How to Knit in the Round with the Magic Loop
Made popular in 2002 by Bev Galeskas and Sarah Hauschka, the magic loop method enables you to work projects of small circumference on one long circular. With this method, you pull out a loop of cable to divide your stitches, usually into two equal parts. Once you divide your stitches, you can use the free needle tip to knit across half of the stitches. You then rotate the project and work the remaining stitches.
Slide the stitches to the right.
They should all be positioned on the cable portion of the circular needle.
Lay the work down on a table in front of you and take a look.
Adjust your cast-on edge so that it is not twisted around the needle.
Make sure that the bottom edge of the cast on runs smoothly along the cable without looping over the needle.
Flip the work over.
The end of the needle with the yarn tail and working yarn should be on the right and the end with the first cast-on stitch is on the left.
Count across half of the stitches. Carefully separate the stitches at this spot and pull about 6 to 8 inches of the cable through the opening.
Your stitches should be divided in half.
Fold your work in half so that both needle tips are pointing to the right and the section containing the first cast-on stitch is in front (facing you).
Again check that your cast-on edge is not twisted around the needles.
Position the working yarn so that it runs up from the last cast-on stitch to the outside of the project.
The working yarn should not pass through the center of the project.
Hold your work in your left hand and slide the front set of stitches to the right until they are resting on the needle.
Then take the empty back needle in your right hand and bring it into position to knit.
Knit into the first stitch on the left-hand needle to join your work. Then knit across the remaining stitches on the left-hand needle.
Keep your first stitch or two tight to prevent a gap from forming between your needles.
Rotate your work.
The set of unworked stitches should now be facing you
Slide the front set of stitches to the right until they are resting on the needle. Then slide the back set of stitches to the left so they are resting on the back portion of the cable.
Always be sure to keep a loop of cable between your two sets of stitches. If you should lose this loop of cable, simply divide your work in half again by pulling the cable through the stitches at the appropriate spot.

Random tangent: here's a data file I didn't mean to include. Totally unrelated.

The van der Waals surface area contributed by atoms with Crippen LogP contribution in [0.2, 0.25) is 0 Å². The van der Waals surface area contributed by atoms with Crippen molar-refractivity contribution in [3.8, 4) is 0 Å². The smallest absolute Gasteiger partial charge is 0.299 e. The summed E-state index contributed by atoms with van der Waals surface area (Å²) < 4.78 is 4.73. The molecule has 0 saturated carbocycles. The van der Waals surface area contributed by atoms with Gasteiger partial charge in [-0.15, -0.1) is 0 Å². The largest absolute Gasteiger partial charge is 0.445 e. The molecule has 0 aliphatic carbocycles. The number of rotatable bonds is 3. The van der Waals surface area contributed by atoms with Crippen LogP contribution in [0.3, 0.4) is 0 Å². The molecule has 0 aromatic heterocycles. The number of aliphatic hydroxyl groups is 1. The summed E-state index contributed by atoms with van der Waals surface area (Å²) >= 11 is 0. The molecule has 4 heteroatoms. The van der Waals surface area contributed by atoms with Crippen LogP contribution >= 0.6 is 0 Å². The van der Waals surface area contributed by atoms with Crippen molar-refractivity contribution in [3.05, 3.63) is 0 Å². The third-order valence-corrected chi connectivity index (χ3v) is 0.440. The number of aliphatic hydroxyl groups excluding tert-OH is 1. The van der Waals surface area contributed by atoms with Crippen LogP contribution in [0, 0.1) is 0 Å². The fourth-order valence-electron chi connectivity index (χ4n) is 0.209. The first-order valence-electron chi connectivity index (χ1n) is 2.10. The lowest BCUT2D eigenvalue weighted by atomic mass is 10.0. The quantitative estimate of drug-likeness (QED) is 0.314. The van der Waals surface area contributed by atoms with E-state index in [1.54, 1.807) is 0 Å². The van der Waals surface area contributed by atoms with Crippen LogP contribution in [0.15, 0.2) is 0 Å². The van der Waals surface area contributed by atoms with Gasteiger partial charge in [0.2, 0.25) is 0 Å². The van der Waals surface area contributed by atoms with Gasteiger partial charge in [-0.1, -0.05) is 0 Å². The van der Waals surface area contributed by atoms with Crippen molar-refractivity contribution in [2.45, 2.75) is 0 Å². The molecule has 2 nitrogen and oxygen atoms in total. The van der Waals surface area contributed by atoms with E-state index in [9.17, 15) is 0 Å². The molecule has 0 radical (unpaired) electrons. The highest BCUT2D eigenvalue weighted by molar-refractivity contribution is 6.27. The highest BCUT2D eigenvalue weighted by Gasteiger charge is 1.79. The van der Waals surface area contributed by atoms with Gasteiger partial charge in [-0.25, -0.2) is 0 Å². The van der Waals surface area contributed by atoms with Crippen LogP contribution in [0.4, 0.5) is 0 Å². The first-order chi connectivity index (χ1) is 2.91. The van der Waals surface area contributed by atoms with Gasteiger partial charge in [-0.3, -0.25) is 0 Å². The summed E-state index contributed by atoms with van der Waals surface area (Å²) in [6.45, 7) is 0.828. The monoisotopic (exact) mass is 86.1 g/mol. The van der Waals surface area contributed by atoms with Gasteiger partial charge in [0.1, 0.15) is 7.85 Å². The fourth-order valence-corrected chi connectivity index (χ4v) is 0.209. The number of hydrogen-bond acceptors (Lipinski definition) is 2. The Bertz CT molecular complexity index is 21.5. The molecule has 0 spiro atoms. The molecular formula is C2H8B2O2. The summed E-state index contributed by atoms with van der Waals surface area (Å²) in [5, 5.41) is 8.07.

Using the now-empty back needle, knit across the front set of stitches.
Remember to keep the first stitch tight.
When you reach the end of these stitches, you will have worked one complete round. Note the presence of your yarn tail, which indicates where your new round begins.
Although your yarn tail will always help you identify the end of the round, it becomes harder to spot as you knit more rounds and the tail gets farther away from the needles. It is therefore a good idea to use a stitch marker to more clearly indicate the end of the round. You can insert a locking or split-ring marker directly into the last stitch of the round and move it up every 20 rounds or so as needed. If you wish to use a solid-ring marker, place it before the last stitch of the round to keep it from falling off.
Stop and check again that your work is not twisted.
Verify that the cast on runs smoothly along the bottom edge of your work and does not loop over the needles at any point.
Continue on in this manner, rotating your work and arranging your stitches, after you have worked each side.
Make sure that you are knitting around the outside of the tube you are creating. The right (knit) side should be to the outside and the wrong (purl) side to the inside. To correct this, just turn your work right-side out and begin working around the outside of the tube.
The greatest benefit to the magic loop method is that you can knit many different circumferences with one long needle. This eliminates the need to buy needles in different lengths; one 40-inch circular needle can replace a 16-, 24-, and sometimes even a 32-inch needle for many knitting projects.